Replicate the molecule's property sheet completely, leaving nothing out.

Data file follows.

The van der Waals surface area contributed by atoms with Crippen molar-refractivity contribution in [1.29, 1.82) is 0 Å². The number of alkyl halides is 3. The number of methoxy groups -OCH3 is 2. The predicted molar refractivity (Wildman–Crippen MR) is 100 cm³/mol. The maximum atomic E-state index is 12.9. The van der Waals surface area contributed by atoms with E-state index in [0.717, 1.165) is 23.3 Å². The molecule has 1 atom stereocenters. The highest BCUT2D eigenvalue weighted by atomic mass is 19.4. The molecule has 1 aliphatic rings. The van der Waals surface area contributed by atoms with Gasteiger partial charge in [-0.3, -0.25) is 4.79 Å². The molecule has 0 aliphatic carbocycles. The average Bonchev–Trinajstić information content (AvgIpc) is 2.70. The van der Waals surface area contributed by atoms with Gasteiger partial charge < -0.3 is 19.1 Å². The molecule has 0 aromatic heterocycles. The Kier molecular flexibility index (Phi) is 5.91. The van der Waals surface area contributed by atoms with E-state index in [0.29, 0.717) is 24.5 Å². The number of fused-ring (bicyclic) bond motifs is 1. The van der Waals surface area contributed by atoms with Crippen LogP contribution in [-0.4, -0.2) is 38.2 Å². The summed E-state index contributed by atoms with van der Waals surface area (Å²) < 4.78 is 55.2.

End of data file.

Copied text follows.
The van der Waals surface area contributed by atoms with Crippen molar-refractivity contribution in [1.29, 1.82) is 0 Å². The number of alkyl halides is 3. The number of methoxy groups -OCH3 is 2. The predicted molar refractivity (Wildman–Crippen MR) is 100 cm³/mol. The maximum atomic E-state index is 12.9. The van der Waals surface area contributed by atoms with E-state index in [0.717, 1.165) is 23.3 Å². The molecule has 1 atom stereocenters. The highest BCUT2D eigenvalue weighted by atomic mass is 19.4. The molecule has 1 aliphatic rings. The van der Waals surface area contributed by atoms with Gasteiger partial charge in [-0.3, -0.25) is 4.79 Å². The molecule has 0 aliphatic carbocycles. The average Bonchev–Trinajstić information content (AvgIpc) is 2.70. The van der Waals surface area contributed by atoms with Gasteiger partial charge < -0.3 is 19.1 Å². The molecule has 0 aromatic heterocycles. The Kier molecular flexibility index (Phi) is 5.91. The van der Waals surface area contributed by atoms with E-state index in [0.29, 0.717) is 24.5 Å². The number of fused-ring (bicyclic) bond motifs is 1. The van der Waals surface area contributed by atoms with Crippen LogP contribution in [-0.4, -0.2) is 38.2 Å². The summed E-state index contributed by atoms with van der Waals surface area (Å²) < 4.78 is 55.2.